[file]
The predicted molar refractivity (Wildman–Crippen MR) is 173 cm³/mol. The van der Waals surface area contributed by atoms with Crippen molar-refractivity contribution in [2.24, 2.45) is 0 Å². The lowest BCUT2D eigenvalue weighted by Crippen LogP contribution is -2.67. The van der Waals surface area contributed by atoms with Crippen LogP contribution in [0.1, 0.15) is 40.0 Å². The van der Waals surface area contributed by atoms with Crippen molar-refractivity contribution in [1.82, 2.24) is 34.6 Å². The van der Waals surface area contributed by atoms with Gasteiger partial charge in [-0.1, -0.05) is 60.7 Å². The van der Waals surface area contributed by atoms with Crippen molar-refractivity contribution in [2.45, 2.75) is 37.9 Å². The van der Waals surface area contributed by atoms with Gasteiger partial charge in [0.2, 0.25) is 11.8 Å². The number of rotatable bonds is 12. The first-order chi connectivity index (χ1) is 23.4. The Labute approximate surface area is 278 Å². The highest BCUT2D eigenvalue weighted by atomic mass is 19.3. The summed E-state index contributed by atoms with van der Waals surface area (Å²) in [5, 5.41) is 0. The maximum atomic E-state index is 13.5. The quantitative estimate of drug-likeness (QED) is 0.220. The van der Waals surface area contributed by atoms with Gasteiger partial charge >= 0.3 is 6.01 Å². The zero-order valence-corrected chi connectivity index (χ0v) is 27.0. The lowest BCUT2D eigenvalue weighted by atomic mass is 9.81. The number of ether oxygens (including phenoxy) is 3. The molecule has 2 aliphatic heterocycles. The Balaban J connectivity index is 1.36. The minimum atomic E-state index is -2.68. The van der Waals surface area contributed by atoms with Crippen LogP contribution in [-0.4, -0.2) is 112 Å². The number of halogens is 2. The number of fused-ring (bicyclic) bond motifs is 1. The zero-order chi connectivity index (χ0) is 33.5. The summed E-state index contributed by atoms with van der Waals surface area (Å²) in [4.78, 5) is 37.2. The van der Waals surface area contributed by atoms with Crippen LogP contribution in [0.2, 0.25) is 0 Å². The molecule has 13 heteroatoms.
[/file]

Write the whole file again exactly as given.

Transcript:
The predicted molar refractivity (Wildman–Crippen MR) is 173 cm³/mol. The van der Waals surface area contributed by atoms with Crippen molar-refractivity contribution in [2.24, 2.45) is 0 Å². The lowest BCUT2D eigenvalue weighted by Crippen LogP contribution is -2.67. The van der Waals surface area contributed by atoms with Crippen LogP contribution in [0.1, 0.15) is 40.0 Å². The van der Waals surface area contributed by atoms with Crippen molar-refractivity contribution in [1.82, 2.24) is 34.6 Å². The van der Waals surface area contributed by atoms with Gasteiger partial charge in [-0.1, -0.05) is 60.7 Å². The van der Waals surface area contributed by atoms with Crippen molar-refractivity contribution in [2.45, 2.75) is 37.9 Å². The van der Waals surface area contributed by atoms with Gasteiger partial charge in [0.2, 0.25) is 11.8 Å². The number of rotatable bonds is 12. The first-order chi connectivity index (χ1) is 23.4. The Labute approximate surface area is 278 Å². The highest BCUT2D eigenvalue weighted by atomic mass is 19.3. The summed E-state index contributed by atoms with van der Waals surface area (Å²) in [5, 5.41) is 0. The maximum atomic E-state index is 13.5. The quantitative estimate of drug-likeness (QED) is 0.220. The van der Waals surface area contributed by atoms with Gasteiger partial charge >= 0.3 is 6.01 Å². The zero-order valence-corrected chi connectivity index (χ0v) is 27.0. The lowest BCUT2D eigenvalue weighted by atomic mass is 9.81. The number of ether oxygens (including phenoxy) is 3. The molecule has 2 aliphatic heterocycles. The Balaban J connectivity index is 1.36. The minimum atomic E-state index is -2.68. The van der Waals surface area contributed by atoms with Crippen LogP contribution in [-0.4, -0.2) is 112 Å². The number of halogens is 2. The number of fused-ring (bicyclic) bond motifs is 1. The zero-order chi connectivity index (χ0) is 33.5. The summed E-state index contributed by atoms with van der Waals surface area (Å²) in [4.78, 5) is 37.2. The van der Waals surface area contributed by atoms with Crippen LogP contribution in [0.2, 0.25) is 0 Å². The molecule has 13 heteroatoms.